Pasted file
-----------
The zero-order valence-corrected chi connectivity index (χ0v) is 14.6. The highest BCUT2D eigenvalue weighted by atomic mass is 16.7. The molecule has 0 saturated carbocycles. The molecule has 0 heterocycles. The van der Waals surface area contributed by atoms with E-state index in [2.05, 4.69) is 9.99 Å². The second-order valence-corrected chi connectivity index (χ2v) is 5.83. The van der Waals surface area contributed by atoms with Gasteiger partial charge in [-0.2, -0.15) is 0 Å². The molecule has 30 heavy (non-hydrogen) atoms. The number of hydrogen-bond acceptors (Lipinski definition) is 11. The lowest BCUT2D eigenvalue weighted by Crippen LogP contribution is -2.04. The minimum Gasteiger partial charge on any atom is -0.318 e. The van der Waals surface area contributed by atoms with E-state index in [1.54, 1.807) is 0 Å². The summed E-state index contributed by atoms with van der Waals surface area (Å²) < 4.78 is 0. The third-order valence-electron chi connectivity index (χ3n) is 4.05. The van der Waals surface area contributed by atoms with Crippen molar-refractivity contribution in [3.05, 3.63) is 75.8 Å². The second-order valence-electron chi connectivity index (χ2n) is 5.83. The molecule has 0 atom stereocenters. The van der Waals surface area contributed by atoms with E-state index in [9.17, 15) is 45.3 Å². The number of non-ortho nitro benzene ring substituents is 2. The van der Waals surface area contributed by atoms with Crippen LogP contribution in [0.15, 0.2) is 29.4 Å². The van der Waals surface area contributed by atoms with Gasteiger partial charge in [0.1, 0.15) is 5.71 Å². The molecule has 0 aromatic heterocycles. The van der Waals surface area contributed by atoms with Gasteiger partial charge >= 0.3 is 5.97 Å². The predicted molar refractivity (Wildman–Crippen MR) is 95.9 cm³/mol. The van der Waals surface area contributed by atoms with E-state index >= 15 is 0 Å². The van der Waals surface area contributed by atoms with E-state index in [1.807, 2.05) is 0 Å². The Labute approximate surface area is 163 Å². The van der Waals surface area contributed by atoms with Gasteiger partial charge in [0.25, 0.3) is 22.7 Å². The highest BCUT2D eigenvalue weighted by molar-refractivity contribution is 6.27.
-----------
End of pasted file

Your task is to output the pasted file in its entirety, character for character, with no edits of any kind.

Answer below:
The zero-order valence-corrected chi connectivity index (χ0v) is 14.6. The highest BCUT2D eigenvalue weighted by atomic mass is 16.7. The molecule has 0 saturated carbocycles. The molecule has 0 heterocycles. The van der Waals surface area contributed by atoms with E-state index in [2.05, 4.69) is 9.99 Å². The second-order valence-corrected chi connectivity index (χ2v) is 5.83. The van der Waals surface area contributed by atoms with Gasteiger partial charge in [-0.2, -0.15) is 0 Å². The molecule has 30 heavy (non-hydrogen) atoms. The number of hydrogen-bond acceptors (Lipinski definition) is 11. The lowest BCUT2D eigenvalue weighted by Crippen LogP contribution is -2.04. The minimum Gasteiger partial charge on any atom is -0.318 e. The van der Waals surface area contributed by atoms with E-state index in [1.54, 1.807) is 0 Å². The summed E-state index contributed by atoms with van der Waals surface area (Å²) < 4.78 is 0. The third-order valence-electron chi connectivity index (χ3n) is 4.05. The van der Waals surface area contributed by atoms with Crippen molar-refractivity contribution in [3.05, 3.63) is 75.8 Å². The second-order valence-electron chi connectivity index (χ2n) is 5.83. The molecule has 0 atom stereocenters. The van der Waals surface area contributed by atoms with E-state index in [9.17, 15) is 45.3 Å². The number of non-ortho nitro benzene ring substituents is 2. The van der Waals surface area contributed by atoms with Crippen LogP contribution in [0.15, 0.2) is 29.4 Å². The van der Waals surface area contributed by atoms with Gasteiger partial charge in [0.1, 0.15) is 5.71 Å². The molecule has 0 aromatic heterocycles. The van der Waals surface area contributed by atoms with Gasteiger partial charge >= 0.3 is 5.97 Å². The predicted molar refractivity (Wildman–Crippen MR) is 95.9 cm³/mol. The van der Waals surface area contributed by atoms with E-state index >= 15 is 0 Å². The van der Waals surface area contributed by atoms with E-state index in [1.807, 2.05) is 0 Å². The Labute approximate surface area is 163 Å². The van der Waals surface area contributed by atoms with Gasteiger partial charge in [0.25, 0.3) is 22.7 Å². The highest BCUT2D eigenvalue weighted by molar-refractivity contribution is 6.27.